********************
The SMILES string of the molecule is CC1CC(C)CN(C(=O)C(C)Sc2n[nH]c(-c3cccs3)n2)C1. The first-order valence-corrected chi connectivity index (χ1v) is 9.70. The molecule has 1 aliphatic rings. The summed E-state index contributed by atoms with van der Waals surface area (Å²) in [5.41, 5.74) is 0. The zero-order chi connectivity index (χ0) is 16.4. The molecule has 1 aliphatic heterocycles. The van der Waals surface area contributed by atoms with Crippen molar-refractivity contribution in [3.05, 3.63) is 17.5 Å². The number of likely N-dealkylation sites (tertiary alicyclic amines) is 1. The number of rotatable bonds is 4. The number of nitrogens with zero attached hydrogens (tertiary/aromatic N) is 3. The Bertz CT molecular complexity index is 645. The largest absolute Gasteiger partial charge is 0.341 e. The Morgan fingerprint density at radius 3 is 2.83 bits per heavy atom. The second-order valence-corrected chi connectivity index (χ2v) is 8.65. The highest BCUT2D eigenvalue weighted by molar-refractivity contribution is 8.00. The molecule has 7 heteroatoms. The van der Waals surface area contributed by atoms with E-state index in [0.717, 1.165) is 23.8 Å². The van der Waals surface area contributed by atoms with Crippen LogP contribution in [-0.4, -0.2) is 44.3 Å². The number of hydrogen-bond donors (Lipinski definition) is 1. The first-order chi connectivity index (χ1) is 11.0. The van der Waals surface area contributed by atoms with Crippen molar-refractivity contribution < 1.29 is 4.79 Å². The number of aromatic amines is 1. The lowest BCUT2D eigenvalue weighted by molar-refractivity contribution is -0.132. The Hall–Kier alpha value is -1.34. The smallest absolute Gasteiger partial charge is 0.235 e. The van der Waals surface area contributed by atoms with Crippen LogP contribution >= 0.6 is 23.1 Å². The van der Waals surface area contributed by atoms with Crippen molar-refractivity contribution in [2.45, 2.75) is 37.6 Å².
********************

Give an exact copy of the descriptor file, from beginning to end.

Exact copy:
The SMILES string of the molecule is CC1CC(C)CN(C(=O)C(C)Sc2n[nH]c(-c3cccs3)n2)C1. The first-order valence-corrected chi connectivity index (χ1v) is 9.70. The molecule has 1 aliphatic rings. The summed E-state index contributed by atoms with van der Waals surface area (Å²) in [5.41, 5.74) is 0. The zero-order chi connectivity index (χ0) is 16.4. The molecule has 1 aliphatic heterocycles. The van der Waals surface area contributed by atoms with Crippen molar-refractivity contribution in [3.05, 3.63) is 17.5 Å². The number of likely N-dealkylation sites (tertiary alicyclic amines) is 1. The number of rotatable bonds is 4. The number of nitrogens with zero attached hydrogens (tertiary/aromatic N) is 3. The Bertz CT molecular complexity index is 645. The largest absolute Gasteiger partial charge is 0.341 e. The Morgan fingerprint density at radius 3 is 2.83 bits per heavy atom. The second-order valence-corrected chi connectivity index (χ2v) is 8.65. The highest BCUT2D eigenvalue weighted by molar-refractivity contribution is 8.00. The molecule has 7 heteroatoms. The van der Waals surface area contributed by atoms with E-state index in [0.717, 1.165) is 23.8 Å². The van der Waals surface area contributed by atoms with Crippen LogP contribution in [-0.4, -0.2) is 44.3 Å². The number of hydrogen-bond donors (Lipinski definition) is 1. The first-order chi connectivity index (χ1) is 11.0. The van der Waals surface area contributed by atoms with Crippen molar-refractivity contribution < 1.29 is 4.79 Å². The number of aromatic amines is 1. The lowest BCUT2D eigenvalue weighted by molar-refractivity contribution is -0.132. The Hall–Kier alpha value is -1.34. The smallest absolute Gasteiger partial charge is 0.235 e. The van der Waals surface area contributed by atoms with Crippen LogP contribution >= 0.6 is 23.1 Å². The van der Waals surface area contributed by atoms with Crippen molar-refractivity contribution in [2.45, 2.75) is 37.6 Å².